As long as you actually read what he said as opposed to the snippet that was used to bash him. What the President said was that successful business people have themselves been helped by someone along the way and that everyone benefits by things provided by the public sector. Without a doubt, businesses have been helped by having a workforce educated in public schools, having safe roads and transportation networks funded and regulated by the government, and a rule of law and judicial system to protect business owners. Government regulations such as minimum wage and safety regulations as well as programs such as the GI Bill helped grow the middle class and create more opportunities for businesses to sell their goods and services. How successful would businesses be if they had to educate their own workforces and build their own transportation network, or people who start their own businesses and put in sweat equity if they never had the opportunity to get an education?
Your over-atomized analysis is as absurd as those who claim that they are entirely self-made. Of course businesses succeed best when situated in larger successful cultures and can focus on their business, not upon being little worlds unto themselves, responsible for feeding, educating, etc all those who work in the business. Nobody intelligent claims otherwise, so you are setting up a straw man argument.
The issue here is that while we all depend upon the larger culture in which we find ourselves, including the government, that does not mean that government is necessarily a parnter in our success such that they automatically deserve a specific cut of the profits, especially as they sure do not share in a proportional cut of the losses when that happens.
If the President meant to widen people's understanding of the web of institutions upon which all commercial success is built, he could have done that, at it would have been a very good thing. Unfortunately, he confused an important and all too little heard lesson on success, with an all to often heard lecture on economic obligation and class'ism which accomplishes nothing more than rallying his base. Perhaps that is good politics, but its poor leadership.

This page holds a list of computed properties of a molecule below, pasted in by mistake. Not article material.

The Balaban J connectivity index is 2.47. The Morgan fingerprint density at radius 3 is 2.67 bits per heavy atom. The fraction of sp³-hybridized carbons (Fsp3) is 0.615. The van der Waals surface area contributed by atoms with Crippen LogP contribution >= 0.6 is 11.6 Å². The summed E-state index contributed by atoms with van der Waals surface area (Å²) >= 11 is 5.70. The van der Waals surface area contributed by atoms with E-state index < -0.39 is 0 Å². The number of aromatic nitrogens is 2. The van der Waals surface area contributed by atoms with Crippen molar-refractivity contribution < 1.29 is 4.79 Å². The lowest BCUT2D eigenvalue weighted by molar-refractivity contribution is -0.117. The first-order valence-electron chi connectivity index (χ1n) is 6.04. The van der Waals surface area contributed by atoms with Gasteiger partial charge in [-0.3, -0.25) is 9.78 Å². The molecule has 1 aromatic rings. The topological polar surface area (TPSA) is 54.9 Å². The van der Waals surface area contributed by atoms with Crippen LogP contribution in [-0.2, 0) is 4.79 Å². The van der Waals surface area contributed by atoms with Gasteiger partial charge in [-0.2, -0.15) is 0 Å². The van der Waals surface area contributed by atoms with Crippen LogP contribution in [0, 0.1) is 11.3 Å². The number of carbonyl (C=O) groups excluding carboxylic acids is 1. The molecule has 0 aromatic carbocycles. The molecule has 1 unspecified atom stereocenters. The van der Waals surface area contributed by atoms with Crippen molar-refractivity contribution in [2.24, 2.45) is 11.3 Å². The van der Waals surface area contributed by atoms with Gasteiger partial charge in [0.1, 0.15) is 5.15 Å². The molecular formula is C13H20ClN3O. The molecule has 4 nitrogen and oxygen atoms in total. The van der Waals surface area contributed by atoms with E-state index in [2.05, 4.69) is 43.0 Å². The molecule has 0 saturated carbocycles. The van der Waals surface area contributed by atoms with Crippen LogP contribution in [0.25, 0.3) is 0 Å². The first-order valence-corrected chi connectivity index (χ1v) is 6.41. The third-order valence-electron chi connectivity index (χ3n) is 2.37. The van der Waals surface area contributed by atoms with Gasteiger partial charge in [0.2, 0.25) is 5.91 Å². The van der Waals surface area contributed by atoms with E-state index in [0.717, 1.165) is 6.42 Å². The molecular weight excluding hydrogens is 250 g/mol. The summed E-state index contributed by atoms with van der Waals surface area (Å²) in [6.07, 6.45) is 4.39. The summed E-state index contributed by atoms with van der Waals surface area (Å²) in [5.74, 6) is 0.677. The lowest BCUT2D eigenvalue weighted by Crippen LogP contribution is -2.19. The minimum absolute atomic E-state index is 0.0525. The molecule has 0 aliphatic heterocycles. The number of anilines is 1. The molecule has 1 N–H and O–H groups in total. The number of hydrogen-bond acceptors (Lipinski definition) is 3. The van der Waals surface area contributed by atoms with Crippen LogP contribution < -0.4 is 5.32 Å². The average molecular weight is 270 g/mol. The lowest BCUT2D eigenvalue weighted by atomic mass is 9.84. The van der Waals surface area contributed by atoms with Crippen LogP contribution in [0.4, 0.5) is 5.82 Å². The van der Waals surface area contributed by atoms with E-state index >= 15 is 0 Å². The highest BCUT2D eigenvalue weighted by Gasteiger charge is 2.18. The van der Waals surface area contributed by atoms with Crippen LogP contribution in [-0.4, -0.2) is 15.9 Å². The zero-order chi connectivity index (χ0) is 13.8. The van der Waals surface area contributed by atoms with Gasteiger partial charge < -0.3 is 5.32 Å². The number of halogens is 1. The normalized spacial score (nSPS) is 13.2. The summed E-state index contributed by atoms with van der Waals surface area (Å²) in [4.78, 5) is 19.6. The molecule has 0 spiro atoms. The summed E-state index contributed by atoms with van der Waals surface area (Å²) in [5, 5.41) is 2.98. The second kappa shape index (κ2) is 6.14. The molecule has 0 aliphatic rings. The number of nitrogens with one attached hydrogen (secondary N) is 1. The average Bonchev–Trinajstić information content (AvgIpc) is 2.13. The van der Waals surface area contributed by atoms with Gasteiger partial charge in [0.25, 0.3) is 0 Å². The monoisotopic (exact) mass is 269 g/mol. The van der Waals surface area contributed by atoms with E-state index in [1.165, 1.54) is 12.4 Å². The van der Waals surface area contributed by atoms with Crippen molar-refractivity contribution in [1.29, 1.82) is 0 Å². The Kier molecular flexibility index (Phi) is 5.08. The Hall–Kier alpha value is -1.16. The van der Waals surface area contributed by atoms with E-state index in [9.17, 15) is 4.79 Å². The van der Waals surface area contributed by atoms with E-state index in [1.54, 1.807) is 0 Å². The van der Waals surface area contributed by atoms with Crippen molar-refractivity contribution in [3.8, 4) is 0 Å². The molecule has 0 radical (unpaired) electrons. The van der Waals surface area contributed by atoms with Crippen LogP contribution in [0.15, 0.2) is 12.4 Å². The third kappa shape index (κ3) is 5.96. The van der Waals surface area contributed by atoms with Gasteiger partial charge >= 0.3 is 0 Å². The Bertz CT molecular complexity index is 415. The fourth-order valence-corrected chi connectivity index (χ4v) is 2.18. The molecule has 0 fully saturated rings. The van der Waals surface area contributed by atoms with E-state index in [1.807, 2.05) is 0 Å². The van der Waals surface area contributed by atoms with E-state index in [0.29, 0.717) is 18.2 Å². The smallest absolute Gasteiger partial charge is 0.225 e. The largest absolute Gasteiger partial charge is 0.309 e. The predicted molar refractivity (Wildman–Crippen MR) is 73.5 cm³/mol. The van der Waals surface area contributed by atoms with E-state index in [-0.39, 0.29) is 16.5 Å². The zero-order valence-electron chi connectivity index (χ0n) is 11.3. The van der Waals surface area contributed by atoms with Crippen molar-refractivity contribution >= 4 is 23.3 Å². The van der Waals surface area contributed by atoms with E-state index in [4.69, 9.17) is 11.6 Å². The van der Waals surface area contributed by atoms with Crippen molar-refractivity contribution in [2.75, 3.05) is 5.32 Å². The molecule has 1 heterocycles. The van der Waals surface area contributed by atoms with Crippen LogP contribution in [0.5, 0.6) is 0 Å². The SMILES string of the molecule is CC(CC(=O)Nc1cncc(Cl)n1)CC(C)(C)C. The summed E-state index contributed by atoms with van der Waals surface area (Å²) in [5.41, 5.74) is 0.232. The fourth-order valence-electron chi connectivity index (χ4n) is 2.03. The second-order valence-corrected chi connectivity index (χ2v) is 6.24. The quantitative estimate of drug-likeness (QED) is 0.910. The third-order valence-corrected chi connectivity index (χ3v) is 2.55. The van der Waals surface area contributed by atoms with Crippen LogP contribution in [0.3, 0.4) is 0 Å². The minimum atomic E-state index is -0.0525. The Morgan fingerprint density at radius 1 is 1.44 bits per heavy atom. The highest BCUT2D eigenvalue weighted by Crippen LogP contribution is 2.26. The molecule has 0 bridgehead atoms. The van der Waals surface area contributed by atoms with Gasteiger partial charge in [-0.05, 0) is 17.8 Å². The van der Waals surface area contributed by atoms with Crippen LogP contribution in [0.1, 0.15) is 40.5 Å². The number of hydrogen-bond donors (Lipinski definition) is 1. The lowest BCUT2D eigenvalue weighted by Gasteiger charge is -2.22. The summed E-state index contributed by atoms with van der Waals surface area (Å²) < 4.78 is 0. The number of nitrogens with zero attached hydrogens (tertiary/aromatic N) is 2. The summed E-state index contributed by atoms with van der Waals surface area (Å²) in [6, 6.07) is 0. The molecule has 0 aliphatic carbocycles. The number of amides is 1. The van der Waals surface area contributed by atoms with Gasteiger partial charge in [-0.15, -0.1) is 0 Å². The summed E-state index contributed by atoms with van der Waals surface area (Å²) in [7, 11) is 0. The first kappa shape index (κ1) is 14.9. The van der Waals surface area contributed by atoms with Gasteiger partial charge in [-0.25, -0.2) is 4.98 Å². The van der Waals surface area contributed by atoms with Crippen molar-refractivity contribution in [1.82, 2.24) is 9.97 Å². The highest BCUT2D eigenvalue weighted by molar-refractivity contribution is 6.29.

There are usually connections with the Chamber of Commerce, the SBA for startups, one or more government agencies, NGOs, and/or industry associations. In the Defense Industry when contracts require outsourcing to small firms, such firms may be started to satisfy those contract requirements by people who are linked to the larger firms' management. As a side, even the faith based initiative programs are generating massive business startups.
Interestingly, your observation points us away from government -- where the the President was pointing, and toward voluntary and more locally based organizations. There is a world of difference between the two!
To be sure, the government, even if indirectly, IS a necessary part of virtually all success in business. and I only mentioned "virtually" to cover myself! :) That said, people experiece that contribution differently than they do the direct help they get at the local level, And even if the two are not so different in actuality, the jump from there, to a talking point in arguing for tax policy, is a long one which simply doesn't work.
The "that that Obama referred to was infrastructure. The business or the self made man did not build "that".
While I appreciate your effort, it just isn't clear that is so. I have gone over the quote so many times and even if I wished you were right, one can't tell to what the President was referring.
And even if you are correct about the "that" to which the President was referring, it doesn't help his case because no "self-made" person whose is even a little sane, claims otherwise. Some do claim, and not without justification, that they pay what is act of them, take pride in their success, congtribute to society by virtue there of, and do not want to be told that they either lack appreciation because of their rightful pride, or necessarily owe more because of what they have achieved.
Thank God big government built those runways and airports so the Wright Brothers could invent the airplane.
Point well-made, but it's only half a point. The other half is: thank God big government created those runways and airports so that a "neat invention" could grow into a huge industry. It's a partnership -- entrepenuers need government and government needs entrepenuers. Recognizing that, should not become a pawn between big tax'ers and small tax'ers. We should simply debate how much each side wants, how they plan to spend it, and ask people which plan best creates the country in which they want to live.